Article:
Archive for June 2015

Critical Thinking Involves Many Different Thinking Skills

June 26, 2015

Critical thinking is more than using logic or problem solving.  The critical thinking tests many hiring managers use for selection and development measure how well an individual recognizes assumptions, evaluates arguments, and draws conclusions.

Recognizing assumptions includes reading between the lines, defining/redefining issues and exploring different points of view.  Evaluate arguments is the ability to evaluate arguments based on the strength of the evidence supporting them, as well as the ability to analyze them without allowing personal bias or emotions to influence the analysis.  Drawing conclusions is gathering, weighing, and assimilating information to form a sound conclusion.

Logic tells us an individual’s ability to draw the right conclusions may well depend on their ability to recognize assumptions and evaluate arguments well.  Both of those components rely on the ability for an individual to step away from their own train of thought or to develop the ability to look at things from other perspectives.

Improving their critical thinking skills allows direct reports to perform individually or as a team better.  Leaders should empower the success of their direct reports by encouraging development of critical thinking skills.

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The Real Answer Comes From The Third Or Fourth Answer To The Question

June 21, 2015

We’ve all seen the heroic detective in the movies interrogate the lying criminal with deep questioning eventually getting them to admit the truth.  Psychologists have long recognized most “normal” people cannot effectively and consistently make-up details about past events on the fly and eventually tell the truth (psychotics are capable of imagining and recounting untrue facts while believing them).

Hiring managers should use a similar approach to interview questioning. When preparing to interview candidates (yes, they do need to do some pre-work if they expect a productive interview), they should plan three or four follow up questions to the initial question.

For example, while probing a candidate’s personal accountability plan to ask, “Tell me about a time when it was necessary to admit to others that you had made a mistake.”  Next follow up with questions like:

  • “Who was involved in the situation?”
  • “What did your boss do afterwards?”
  • “How long was it before you admitted the mistake?”
  • “What subsequent mistakes have you made and how have you handled them?”

Answering a series of questions becomes harder with each question and the interviewer will likely gain greater insights into the candidate with the follow-up questions.

Empowered hiring managers dig deeper in their questioning and make more successful hires.

Beware Of The Impact Of Workplace Motivators On Teams

June 12, 2015

Most leaders are aware of the different behavioral styles people have at work and have taken measures to leverage those styles among their team.  Some conflict may arise when the deliberate, contemplative analyst works with the freewheeling, aggressive sales person; or when the rigid, critical quality manager works with the scattered, impatient marketing associate.  But most of these conflicts are manageable because the behaviors are observable and the co-workers can easily identify the cause of the discord.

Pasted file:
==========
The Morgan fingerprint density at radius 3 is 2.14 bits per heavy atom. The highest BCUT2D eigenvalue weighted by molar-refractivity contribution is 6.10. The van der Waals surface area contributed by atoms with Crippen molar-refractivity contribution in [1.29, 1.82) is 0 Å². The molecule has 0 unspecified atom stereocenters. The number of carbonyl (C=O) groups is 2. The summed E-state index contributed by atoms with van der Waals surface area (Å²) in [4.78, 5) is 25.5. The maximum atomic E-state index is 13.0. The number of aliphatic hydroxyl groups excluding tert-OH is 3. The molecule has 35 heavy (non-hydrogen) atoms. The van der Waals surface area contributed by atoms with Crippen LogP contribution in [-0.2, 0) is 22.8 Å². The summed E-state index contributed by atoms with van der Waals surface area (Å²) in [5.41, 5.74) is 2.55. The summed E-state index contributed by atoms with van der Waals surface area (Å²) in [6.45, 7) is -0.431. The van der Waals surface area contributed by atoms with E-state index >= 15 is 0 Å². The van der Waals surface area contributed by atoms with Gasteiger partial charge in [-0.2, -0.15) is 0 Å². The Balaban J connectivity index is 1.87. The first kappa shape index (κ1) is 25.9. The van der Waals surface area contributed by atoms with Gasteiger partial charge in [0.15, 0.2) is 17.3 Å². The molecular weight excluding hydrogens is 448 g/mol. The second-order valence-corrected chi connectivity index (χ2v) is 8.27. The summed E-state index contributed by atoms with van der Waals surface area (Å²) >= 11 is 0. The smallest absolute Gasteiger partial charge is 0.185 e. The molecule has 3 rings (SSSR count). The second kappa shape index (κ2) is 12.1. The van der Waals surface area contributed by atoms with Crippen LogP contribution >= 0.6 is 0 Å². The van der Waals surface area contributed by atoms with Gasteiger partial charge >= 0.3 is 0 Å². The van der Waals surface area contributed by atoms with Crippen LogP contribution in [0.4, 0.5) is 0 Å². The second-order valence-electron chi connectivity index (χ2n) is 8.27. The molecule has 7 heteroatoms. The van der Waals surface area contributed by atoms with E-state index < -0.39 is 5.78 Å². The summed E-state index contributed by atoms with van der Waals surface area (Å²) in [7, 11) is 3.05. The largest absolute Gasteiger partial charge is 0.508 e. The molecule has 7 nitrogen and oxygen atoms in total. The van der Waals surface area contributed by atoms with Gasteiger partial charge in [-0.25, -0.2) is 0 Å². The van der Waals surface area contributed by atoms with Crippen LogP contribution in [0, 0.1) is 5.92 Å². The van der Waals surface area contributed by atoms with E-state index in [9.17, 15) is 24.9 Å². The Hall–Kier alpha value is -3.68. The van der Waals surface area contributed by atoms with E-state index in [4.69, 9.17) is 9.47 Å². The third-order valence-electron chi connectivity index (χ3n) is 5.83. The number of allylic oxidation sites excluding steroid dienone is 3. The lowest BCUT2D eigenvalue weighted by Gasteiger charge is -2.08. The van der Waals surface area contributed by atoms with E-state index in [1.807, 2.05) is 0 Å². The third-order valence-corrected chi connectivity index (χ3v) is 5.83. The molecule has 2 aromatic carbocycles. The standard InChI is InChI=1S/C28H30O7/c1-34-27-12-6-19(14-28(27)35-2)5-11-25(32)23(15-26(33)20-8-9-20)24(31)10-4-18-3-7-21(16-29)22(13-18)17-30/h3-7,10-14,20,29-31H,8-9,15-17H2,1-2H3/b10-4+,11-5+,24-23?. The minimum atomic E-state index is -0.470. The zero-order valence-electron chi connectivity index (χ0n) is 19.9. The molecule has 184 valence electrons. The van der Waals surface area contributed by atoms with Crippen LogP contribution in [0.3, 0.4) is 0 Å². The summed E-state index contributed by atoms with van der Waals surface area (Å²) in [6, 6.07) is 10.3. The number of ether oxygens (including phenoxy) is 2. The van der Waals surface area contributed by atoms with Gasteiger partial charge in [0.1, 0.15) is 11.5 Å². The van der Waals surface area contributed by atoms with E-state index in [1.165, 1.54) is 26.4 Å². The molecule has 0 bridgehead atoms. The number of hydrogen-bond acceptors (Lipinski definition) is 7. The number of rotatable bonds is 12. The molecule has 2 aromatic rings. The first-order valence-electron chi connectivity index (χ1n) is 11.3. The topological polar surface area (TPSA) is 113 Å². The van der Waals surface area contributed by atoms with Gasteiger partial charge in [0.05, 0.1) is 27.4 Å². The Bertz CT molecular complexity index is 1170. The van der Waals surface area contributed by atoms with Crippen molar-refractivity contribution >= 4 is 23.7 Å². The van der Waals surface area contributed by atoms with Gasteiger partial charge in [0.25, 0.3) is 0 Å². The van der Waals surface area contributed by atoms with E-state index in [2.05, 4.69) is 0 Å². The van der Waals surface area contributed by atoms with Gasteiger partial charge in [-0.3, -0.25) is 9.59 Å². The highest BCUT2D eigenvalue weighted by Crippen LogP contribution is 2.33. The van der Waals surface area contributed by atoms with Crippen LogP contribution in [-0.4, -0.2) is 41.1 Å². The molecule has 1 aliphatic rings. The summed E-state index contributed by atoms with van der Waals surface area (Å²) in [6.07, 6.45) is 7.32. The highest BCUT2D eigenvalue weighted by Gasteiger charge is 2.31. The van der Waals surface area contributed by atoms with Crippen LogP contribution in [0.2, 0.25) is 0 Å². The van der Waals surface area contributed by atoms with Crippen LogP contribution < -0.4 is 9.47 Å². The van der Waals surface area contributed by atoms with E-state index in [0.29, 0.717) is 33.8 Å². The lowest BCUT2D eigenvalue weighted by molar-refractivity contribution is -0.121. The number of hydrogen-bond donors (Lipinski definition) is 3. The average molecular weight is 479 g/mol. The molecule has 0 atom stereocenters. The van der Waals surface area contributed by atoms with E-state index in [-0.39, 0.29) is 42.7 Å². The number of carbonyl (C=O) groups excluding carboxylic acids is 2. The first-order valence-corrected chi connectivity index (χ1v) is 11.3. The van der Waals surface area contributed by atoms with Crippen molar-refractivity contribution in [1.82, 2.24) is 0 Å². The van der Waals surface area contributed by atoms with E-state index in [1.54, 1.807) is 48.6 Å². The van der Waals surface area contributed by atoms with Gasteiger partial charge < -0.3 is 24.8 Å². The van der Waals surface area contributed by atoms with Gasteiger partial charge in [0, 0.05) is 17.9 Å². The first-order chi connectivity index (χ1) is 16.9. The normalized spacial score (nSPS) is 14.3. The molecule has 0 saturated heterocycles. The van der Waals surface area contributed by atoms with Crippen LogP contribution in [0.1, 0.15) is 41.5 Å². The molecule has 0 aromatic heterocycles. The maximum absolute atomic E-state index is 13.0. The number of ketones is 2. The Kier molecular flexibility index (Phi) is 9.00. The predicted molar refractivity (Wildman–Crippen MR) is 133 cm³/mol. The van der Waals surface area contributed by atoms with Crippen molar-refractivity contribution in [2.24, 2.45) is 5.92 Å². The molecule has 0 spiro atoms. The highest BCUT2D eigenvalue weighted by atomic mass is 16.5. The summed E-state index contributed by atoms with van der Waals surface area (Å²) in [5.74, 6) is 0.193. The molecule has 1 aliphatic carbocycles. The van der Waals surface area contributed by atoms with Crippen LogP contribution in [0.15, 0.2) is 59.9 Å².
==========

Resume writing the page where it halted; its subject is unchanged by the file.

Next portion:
It’s the conflicting workplace motivators or values causing deep disputes that can damage a team’s performance.  What happens when the caring, selfless HR Manager and the no-nonsense, bottom-line oriented Operations Manager disagree over a termination?  Or when the dogmatic, judgmental Buyer and the over-achieving, controlling Branch Manager oppose a new product line?  These disagreements often end in stalemates, irreconcilable impasses, and sometimes unjust or irreparable personal attacks.  The reason for these unhealthy clashes is that we often don’t understand and appreciate our internal motivations and those of our coworkers.

Leaders who empower their team to assess workplace motivators, share the findings, talk about the likely conflicts, and prepare for solutions before confrontations arise are successful even through the most difficult situations.

Follow Instincts When Deciding To Terminate A Poor Performer

June 5, 2015

Escalation of commitment is the tendency for people to continue to support previously unsuccessful endeavors. With all the talent decisions leaders make, it is inevitable that some poor decisions will be made. Of course, the logical thing to do in these instances is to change that decision or try to reverse it. However, sometimes leaders feel compelled not only to stick with their personal decision, but also to further invest in that decision because they have made a commitment; never is this more apparent than with a hiring decision gone bad.

If a leader’s instincts, observations, and development efforts to date clearly indicate they made a hiring mistake, fight the emotion to invest further time and energy in a direct report that is not going to work out.  Everyone makes a mistake, that’s how we learn.  The key is understanding the mistake, cutting losses, and fixing it.

Leaders who know they need to let go of a poor performing direct report should put together a specific 30-90 day performance plan and make sure the direct report understands they will be asked to leave if the plan is not achieved.  Leaders should hold them accountable to the performance plan and hold themselves accountable to following through on the dismissal, learn from their mistake, and move on.  Escalating the commitment and trying to make an unwilling or incompetent direct report better just makes the termination harder when they finally come to terms with it.

Empowered leaders overcome the natural tendency to unnecessarily work through a poor hire and their teams are more successful.